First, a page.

The Courier News from Blytheville, Arkansas on November 29, 1940 · Page 4
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The Courier News from Blytheville, Arkansas · Page 4

Blytheville, Arkansas
Issue Date:
Friday, November 29, 1940
Page 4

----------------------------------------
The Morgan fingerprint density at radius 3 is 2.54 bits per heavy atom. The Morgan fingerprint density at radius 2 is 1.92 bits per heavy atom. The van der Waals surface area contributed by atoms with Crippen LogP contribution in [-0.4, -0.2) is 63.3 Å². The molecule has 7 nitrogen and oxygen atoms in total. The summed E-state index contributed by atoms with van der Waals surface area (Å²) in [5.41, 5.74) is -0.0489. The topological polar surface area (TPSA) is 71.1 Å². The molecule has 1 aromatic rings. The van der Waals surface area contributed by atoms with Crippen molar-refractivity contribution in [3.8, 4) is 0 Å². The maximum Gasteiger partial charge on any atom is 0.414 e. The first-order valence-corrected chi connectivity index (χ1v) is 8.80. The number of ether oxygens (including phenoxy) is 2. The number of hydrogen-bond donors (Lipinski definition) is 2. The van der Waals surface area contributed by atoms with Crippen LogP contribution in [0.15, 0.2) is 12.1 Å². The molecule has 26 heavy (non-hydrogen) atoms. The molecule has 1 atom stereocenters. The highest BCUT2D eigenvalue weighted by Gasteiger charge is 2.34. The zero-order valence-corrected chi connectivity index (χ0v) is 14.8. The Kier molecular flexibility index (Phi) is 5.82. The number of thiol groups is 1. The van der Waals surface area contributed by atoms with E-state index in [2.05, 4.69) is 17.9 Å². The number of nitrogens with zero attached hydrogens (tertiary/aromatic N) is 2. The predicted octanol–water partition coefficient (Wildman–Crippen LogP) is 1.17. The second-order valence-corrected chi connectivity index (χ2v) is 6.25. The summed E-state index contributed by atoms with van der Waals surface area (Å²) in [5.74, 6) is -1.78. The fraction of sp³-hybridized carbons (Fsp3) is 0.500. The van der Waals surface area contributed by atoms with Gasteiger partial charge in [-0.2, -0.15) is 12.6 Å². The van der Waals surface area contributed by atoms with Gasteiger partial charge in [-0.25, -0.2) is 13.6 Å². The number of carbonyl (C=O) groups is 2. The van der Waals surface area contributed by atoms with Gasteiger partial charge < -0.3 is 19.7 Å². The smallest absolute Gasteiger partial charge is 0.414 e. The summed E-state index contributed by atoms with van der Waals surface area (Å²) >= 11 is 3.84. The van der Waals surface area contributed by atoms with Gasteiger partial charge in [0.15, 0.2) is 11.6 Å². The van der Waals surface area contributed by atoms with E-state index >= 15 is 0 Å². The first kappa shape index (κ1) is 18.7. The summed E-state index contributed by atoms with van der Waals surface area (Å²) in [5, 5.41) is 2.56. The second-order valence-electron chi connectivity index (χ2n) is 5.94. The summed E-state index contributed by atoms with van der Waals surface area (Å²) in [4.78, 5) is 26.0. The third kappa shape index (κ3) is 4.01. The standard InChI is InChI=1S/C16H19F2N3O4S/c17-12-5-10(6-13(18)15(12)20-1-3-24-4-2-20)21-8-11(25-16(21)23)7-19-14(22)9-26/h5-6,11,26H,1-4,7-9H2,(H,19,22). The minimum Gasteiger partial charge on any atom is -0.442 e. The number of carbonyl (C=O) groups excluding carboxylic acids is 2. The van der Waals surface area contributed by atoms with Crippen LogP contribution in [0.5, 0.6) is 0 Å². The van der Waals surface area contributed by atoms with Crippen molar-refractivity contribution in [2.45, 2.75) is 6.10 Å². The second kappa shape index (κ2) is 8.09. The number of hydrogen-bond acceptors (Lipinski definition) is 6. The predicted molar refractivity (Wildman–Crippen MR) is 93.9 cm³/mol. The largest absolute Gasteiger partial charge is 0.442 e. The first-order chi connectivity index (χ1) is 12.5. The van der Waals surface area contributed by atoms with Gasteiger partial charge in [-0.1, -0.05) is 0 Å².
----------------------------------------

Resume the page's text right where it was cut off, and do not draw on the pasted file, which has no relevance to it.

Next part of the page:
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PAGE r FOUE BLYTHEVTLLE'(ARK.) COURIER: NEWS .FRIDAY, NOVEMBER 29, 1940 j THE BLYTHEVILLE COURIER NEWS ' * THE COURIER NEWS CO. / l% H. W. HAINES, Publisher J. GRAHAM SUDBURY, Editor '" SAMUEL F: NORRIS, Advertising Manager , sole National Advertising Represwitatives: Walikcc Wrtmer Co., New York, Chicago, Detroit, Atlanta, Memphis. '. . . . ; . -.." Published Every Afternoon Except Sunday Entered vs second class matter at the post- offlce at Blytheville, Arkansas, under act of Congre», October 9, 1917. • Served by ".the United Frew ^SUBSCRIPTION RATES By carrier in the City of Blytheville, 15c per 'Committee to Co-ordinate Cultural and Commercial Relations with Latin America, this is it. Good will, a common front against "isms": and good business are involved. Thumbs Up of 50 miles. S3.00 per ' year $150 for six months, 75c for three months, g mall in postal zones two to^ix inclusw^ $6.50 per year; in zones seven and eight, $10.00 ; per year, payable in advance. [/. S. Losing an Air Battle It'is all very well to talk about a good neighbor policy \yith Latin America and to found an Export-Import Bank whose function it will be to help trade relations with the countries to the south of the United States. But something is wrong when Germany and Italy are allowed to beat the U. S. in the'extremely important.battle of the air. Like it or not, radio has become an • immense factor in the field of diplomatic strategy and in the battle for business. There is danger that /the United States will make the same blunders in handling Latin America that Great Britain did in broadcasts to the Arabs. It came to British notice that the Italians -• were sending daily and nightly broadcasts to the Moslem world of the Near • " East from a powerful station at Bari. So the British jumped in to counter- broadcast. But their transmissions bored the Arabs. The programs were too British. The Italian ones were slickly Arabic. Just about the same thing apparently is happening in the battle in the air of Latin America. Many broadcasts from the United Slates mean exactly nothmg to Latin Americans.. They are in English, it appears also thai/ American broadcasters, even when using Spa ni sh, thick of Latin America as one community speaking one idiom. Excluding vast Brazil,; whose. T iaii- : " guage?is Portuguese? the Spanish spok- v en in various parts of' Latin America differs-widely, v Argentina, Uruguay, Paraguay, Chile... and Bolivia speak one kind. Central American and Caribbean lands speak another. The former group happens to possess 65 per cent of the radios. ,0ixly about one-quarter of U. S. broadcasts are in Spanish. The Germans' and Italians keep up Spanish. pro• grams all day long. The Axis countries carefully watch their timing. Americans make the mistake often of sending .programs when people are in bed. The Axis broadcasters supply what they think'Latin America demands in programs- U. S. broadcasts are said often to neglect this. Favorites in Latin America are high class operatic music, concerts by international stars) the best Hollywood stuff and, above all, the news which, unlike that from Axis -_ countries, is free from bias. , If ever there was something to put • upon the plate of Nelson Rockefeller's Battered, . weary, but smiling, and safe in an Atlantic port after the heroic battle of their ship Jervis Bay with a powerful German sea raider, the surviving sailors gave the modern British signal—"thumbs up." It symbolizes the attitude of Great Britain in its light for life. The cities and towns of Britain may be largely shattered by German bombers. The merchant vessels of Britain may be damaged and even sunk by Gejrman submarines. The heads of Britons may be bloody, but they remain unbowed. The signal every day and ail day is still "thumbs up/< Which translated into ordinary English means they are willing to go on and on trying., It .is 1 -not only their thumbs that are up. It is their unconquerable bulld&g spirit. It is their determination not to give in—now or ever. COP*. 1MO IV NEA SERVICE. INC. T. M. REG. U. S. PAT. OFF. When History Stands Still Out in New Mexico many of the 4000 Navajo Indians recently , registered under the draft law. Quite a few of the red men did not fully ^realize the pacific intent of the draft. To them it was only the queer,- roundabout, palel'ace way of declaring war upon somebody. If so, these descendants of fighting ancestors were-ready to be in on it. Many of them bade fond, farewell to their families. They were ready to do or die. Reminds us of the yarn about some of the troops 'from French territories in Senegal during the last war. They had memories of experiences of ancestral kinsmen in the days when stave- hunting was rampant. As the troops, flying the French flag, moved up toward the German lines, they are reputed to have shouted: '.'Where are the accursed Arabs?" Dr. Gobbels, Take Notice Dr. Joseph G'oebbels, the propaganda gnome of the Nazi outfit, has spent much of his time recently telling the world of the tragic plight of the Br/it- ish people as he saw it in his dream- book. With lurid brus,h he painted a picture of a populace cowering with fright in air raid shelters and suffer 5 - ing not only from lack of sleep, but from the very, food necessities of life. German bombers were driving the hated Britons to cover, while German submarines were sinking British food ships. • . " Well, recently some Americans residing in London celebrated a holiday by "starving" on clam chowder, crab cocktail, roast turkey, sausages, baked ham, succotash, sweet potatoes, mince* and pumpkin pic. Be it added: Americans are not given special food privileges and must submit to the rationing .rules set down'by the Ministry of Food.. SERIAL STORY 'BYORENARhiOLD DUDE COLLEGE COPYRIGHT. IMP. SERVICE, IMC. TUSSTERDAYt Dr. Weiley York inket MI» ulBKiM*, *vhile Andre continue* hU »eurok for tke iftrl ivitk the crutch. Girurdeau make* nrntnffeJMcnl* with Houolc'm fit- ther to take her to the Saturday dmtee. Driving out to ike ranch, he nutitthfMi into the rear of York'* dtluulduted N eduu, Lurrieu 011 iu to greet Ronnie. "Say, Doc, if you're planning on trading Unit crate m on ."a newer model, I know someone's got a 1920 Model Ti" THIS CURIOUS WORLD By William Ferguson HAS AN AREA TO THE COMB I SJ ED AREAS O/-//O AND COPR. 194O BY NEA SERVICE. INC. T. M. REO. U. 5. PAT. OFF. WHICH OMH OF THE MINE A\AJOR RLAMBTS IS KNOWN TO BEAR- LIFE DR. YORK GOES TO A PARTY CHAPTER IX* J)R. WOODROW WESLEY YORK, of Pueblo University, had a perfectly genuine Ph. D. degree and a reasonably good salary for a junior faculty member. But no instructor is ever paid very much, and so the rattle-bang type sedan which Wesley owned was, in a measure, symbolic. It suggested thrift, but it also suggested need. Right now, beside Andre Girardeau's sleek, new coupe, in .front of the elaborate Rocking R Ranch home,-it looked like a fugitive from a junk yard. Moreover, Andre himself had personified haughty • aristocracy when he ordered Wesley oft. the premises and stepped into Ronica Bailey's home. Andre was meticulously dressed, Manhattan fashion. Wesley, on the-other hand, wore simply his best suit; the same one he wore on Sundays to church with his mother, and to classroom .when, his second best was'being cleaned. He even had on his heavy black-rimmed spectacles. Suddenly he remembered something, and took the glasses off. He didn't actually need them except for reading, but habit is strong. He stood there in the. darkness a moment, then moved hesitantly to the porch. .He heard .the obvious pleasure of Ronica in greeting Andre Girardeau and—in sudden panic—was about flee, but a portly gentleman came out the door and saw him. "Hey there, how. do you do young man?" The portly one was cordial. "Come in, come right in fore Ronica saw: him, Wesley stopped. "N-No! "rtr. Bgiley, I—the fact is, I was just leaving, thanks just the same. I, uh, did come—but I must make another call immediately. Many thanks, sir." "Oh, all right, son. Always feel at home here. Everybody else does." * * • YY/ESLEY almost ran to his old car. He felt surely Ronica must have heard him, but apparently not. Lest he be caught yet, however, and so subjected to more acute embarrassment, he jabbed at his starter and roared off down the narrow trail again. Not until he was out of sight of the Rocking R house did he regain composure and realize his plight He had thought his date with Ronica a genuine one! She herself had suggested it, but— plainly now, she had just been ridiculing him. The thought hurt deeply. He had felt that Miss Bailey was a sincere, kindly girl although a famous and most vivacious one. But, Wesley told himself dejected- y, he might have known better. Who was he to expect such bounty rom—what was it that radio olumnist called her?—America's nost oomphatic somebody? Still, lie other wealthy, lovely girls at 'ueblo-U. were seldom cruel; usu- Hy they were-as democratic as he average American. CONFEDERATE SOLDIER-, WHO DIED IN PRISON CAMP DURINJS THE CIVIL.WAR/ JOHMSONl'S ISLANJCV My name's father." Bailey — Ronica's "Uh.. York. I am Wesley York.' "Fine, fine, Wesley! Go righ in with the other young people Ronica always has a crowd around Dance tonight, isn't there? Yes that's right, this New York fellow Andre Girardeau, is. escorting -Ronica, I believe. You riding ir with them, no doubt? Fine nigh to—' ; . - . ., ., .. "Why, . ah—'i.. Wesley .coulcln' speak coherently, partly becaus MrrBailey, had; him by/.'theVarrn alTcTwas genially leading "nim t the living room door. But, be her crutch. He crossed to her. "Dr. Weslee' York!" Lona beamed sweetly * at him. "Isn't every thing so lovelee tonight?" "Including you, Miss Montoya," said Wesley, which was a daring thing for him to say, •<! am so sorry you cannot dance with; the others. May I, uh, mny I request at least one interval here with you, just conversing?" "Oh Weslee!" Lorn dropped the title. "You are too kind!" "Not at all! It is a pleasure for me. I, uh, came alone, and—" "So did I. I wanted so to be here, but I would not burden any man who might ask: me for a date, because I can not dance tonight. But thees music — o-o-o-oh! Is lovelee!" "To tell you the truth, Lona," Wesley dropped a title too, and was plunging on courageously, "I came alone in the hopes that 1 might, uh, find just this opportunity to—to be with you!" He swallowed, hard; but nothing came of his temerity. Lona merely smiled a'nd said more thanks. After that Wesley was more at ease. He rather tied to Lona in relief, for it was a dignified, logical way of escape from his predicament. -It occurred to him that, if Ronica Bailey did come in, she^would see him here and so think tie had brought Lona. If so, well and good 1 . Then he could hold up his head in truth. It would, in effect, His thoughts grew blacker and blacker as he left the moon-bathed countryside and came within the lllage lights of Pueblo again, and so without realizing it he pulled up at his home. His mother was on the porch, rocking. "Why, son, didn't you go to the dance?" Mrs. York sensed something. She stopped her chair. "Uh, not yet, mother. I—I had proclaim to Ronica that he, too, knew Ronica had been just baiting him that afternoon in the airplane; that their "date" hadn't been taken seriously by either one. * * * 'THE relief was almost physical •*• to Wesley. He suddenly relaxed. After all, Lona Montoya was nobody for any escort to be to come back for something, that's I all." ; : -I A fellow has to bluff. To keep face. He" forced a casual manner, went to his room, then out again and drove off in his old car. And by this time he was definitely angry. hence more reasonable. "I've got to go to that dance anyway," he reminded himself. "Faculty members' are expected to, and F am chief student contact. They look to me. Besides —she—" No, "But TTE glanced hastily around. she wasn't here yet. across the ... room he did discover that exquisite, dark-eyed girl, Lona Montoya, the one ; who- had just registered this yteai: : -from away down. in Ver.a Cruz} and. who had suffered an unfortunate accident Even now she sat holding ashamed of; she was beautiful, even if she was from a foreign land. He turned to her with sudden enthusiasm and was being as courtly and as attentive as he knew how, ignoring the fact that music had ceased behind him and that young collegians were milling ..around in gay greetings' to every one. ;'He felt that he might actually enjoy this evening a bit. Then,' suddenly, his conversation .and reveries were interrupted. "Hey, for pete Q. sakes, Wesley York!" somebody'was saying, "I thought you had a date this evening with me? Can you please tell-me what the score is?" . He turned in consternation to face Ronica Bailey ^and the man ' 'Girardeau he,; had', "vlef t - '• 'at -her no'fne.".'"' '" ; -' :> "' '!'"', (To Be Continued) Tuesday afternoon for a directed by Mrs. Elzie 'oods and nutrition chairman. After group singing of "America", members answered roll call by telling of something she had to be thankful for during the past year. Mrs. Wheeler demonstrated the program rating, that is for all Tenderfoot Wheeler, scouts to advance to Second Class and all Second Class Scoutsi to First Class. ._ . A. First Class scout must aid two scouts of lower rating to attain an advancement. Patrol leaders Ronald .Brogdon making of ice box rolls, cornsticks.! and Gregory Atkins' and their as- ANSWER: The one we live on . ,. .* the earth. NEXT: Earthworms—doubled and redoubled! Demonstration Club News Notes •anana bread and ginger bread. Each member took a cake to the sistants. Htigh Atkins and Charles Lewis, and Ed McCormick promis- nieeting to be judged. An exchange! Ed a great deal of action on 'the and Miss Beatrice Hargettv reporter Roll call was answered by each a Thanksgiving of recipes was conducted and better planned school lunches and use of thermos bottles were stressed. -A poem, "A Good Housekeeper Speaks" was read by Mrs. C. J. Little. '.The hostess, assisted by Mrs. Wheeler and Mrs. Aubrey Chapman, served home made candies. The "next meeting will be Dec. 10 In the home of Mrs. Little with Mrs. Wheeler and Mrs. -George Bunch as co-hostess. It will be the Elect Officers Mrs. C. M.- Abbott was elected president. of the Flat Lake Home Demonstration club at a meeting at the clubhouse, Tuesday afternoon. Other ^officers are: Mrs. W. A. Ccolter. vice president; Mrs. B. G. Shelton. secretary and treasurer; member's giving Bible verse. Plans were made for a Christmas party to be given Friday, DesJ annua i Christmas party. 20. 1 •The Thanksgiving theme was car- j riecl out in the refreshments of cranberry salad topped with whipped cream and .served with cofiee and cookies by the hostesses. Mrs. j Essie Davis and Mrs. Abbott. j proposed advancements. The meeting time of this troop has been changed from 7:30 to 7:00 o'clock. Two games of "dodge ball" were played. Next morning, this was sawed off even with the ground. Then old steel rails were placed across the road and embedded in concrete. But this didn't stop traf-i fie. Railroadmen soon found the rails cut with a torch and the barrier removed. An appeal was sent to the commission. The commission then ordered the railroad to put up another barrier—-and offered to provide a guard to see it wasn't removed. Rail Crossing Barrier Fails Even With Law Scout "News Boys Girls OUT OUR WAY Yarbro Chsh Meets Fifteen members of the Yarbro Home Demonstration club met in j „ the home of Mrs. Ernest Grench • ^ IrU ' T i; Ia ' £e For Little House. Eye-Protectors Adopted For Army's Ski Troops SOUTHBRIDGE, Mass. (UP) — U. S. ski troops, preparing for Alaskan maneuvers, are equipped •with eye-protective devices which a-bsprb the glare and prevent snow blindness. The eye-protectors were adopted •by the military authorities after a. study of the Riisso-Finnish^cam- SALT LAKE CITY, Utah CUE) — The Utah Public Service Commission ordered a railroad crossing in ' Provo closed—but is having a hard time getting its order enforced. When the order was issued, the Salt Lake & Utah railroad placed a wooden barricade across the highway on each side of the tracks, i one family to a room. Fifteen thousand people in Islington, a London suburb, are living By J. R. Williams OUR BOARDING HOUSE with Major Hoople OH. JUST UP MY PLAC& A LITTLE WELL, I HATE TO TELL YOU, ALEC, B6T THEY <30TAM APPRENTICE SOY MACHINE WOMDEWL WHY SO MA.MY CEMEMT NVXSOMS IS IM FER.TH' MACHIME TRADE? A MASOM TOLD THERE AIM'T MA.CH1KMST WORK. TO KEEP A BUSY IM HIS SPARE TIME.SO HE'S GOINJ' SO.ACHIMIST SO HE CAM LMP.OPWrTM THIS BUM HAMD OFF - HE USED PLASTERED tWO BY N M SEPVICE. INC T.». *EG- 0. S. P*T. Of F HOLD EVERYTHING By Clyde Lewis Twenty Uvo Girl Scouts of Miss Lola N.ison's troop i" Central school made plans to do _ work, at 'be Little Kcuse when they met Wednesday afternoon at the school. This group voted- to make cushions for the divan and to paint l\vo kitchen tables. Furniture in the Litte House is to be painted by Mr. Bradsher of Sudbury .school, j This troop wil ihave a Christ- j mas party at. the Little House in, 'he mar future. There will be a Christmas tree, and candy will be made. Ten cents a month is to be paid for durs. according to a vote of the trcop and registration will be in by December "in order that the trocp may keep its rating. The nifietir.R ras adjourned after the girls sang "Upon My Honor." i,; «i * • Boys Flan StaiU. Plans arc goin-? forward in Troop 38 of the Boy Scouts for the stunt which this group will present at Community yi.un't nijht, Dec. 6- Almcst. the or.tirn meeting, was d?- vctrrt to outlinincj the stunt and receiving suggestions on improving n\c presentation. v At the close of meeting, the troop said the scout benediction, Bugler Steve Brooks blew taps and the Hag \vas lowered before the' meeting \vns dismissed. ri Objective. C'ojccUvc for Trccvi 36 of the ! Bey Sccm.s (lui-ii;^ December is ^ the'-advancement of each scout one SUVICC. INC. T. M. »<?. U. S. f*T. OFF. ^That's oufbuiUling landlord in the oilier elum—Ihc boss , is a little peeved over. being jacked up lately."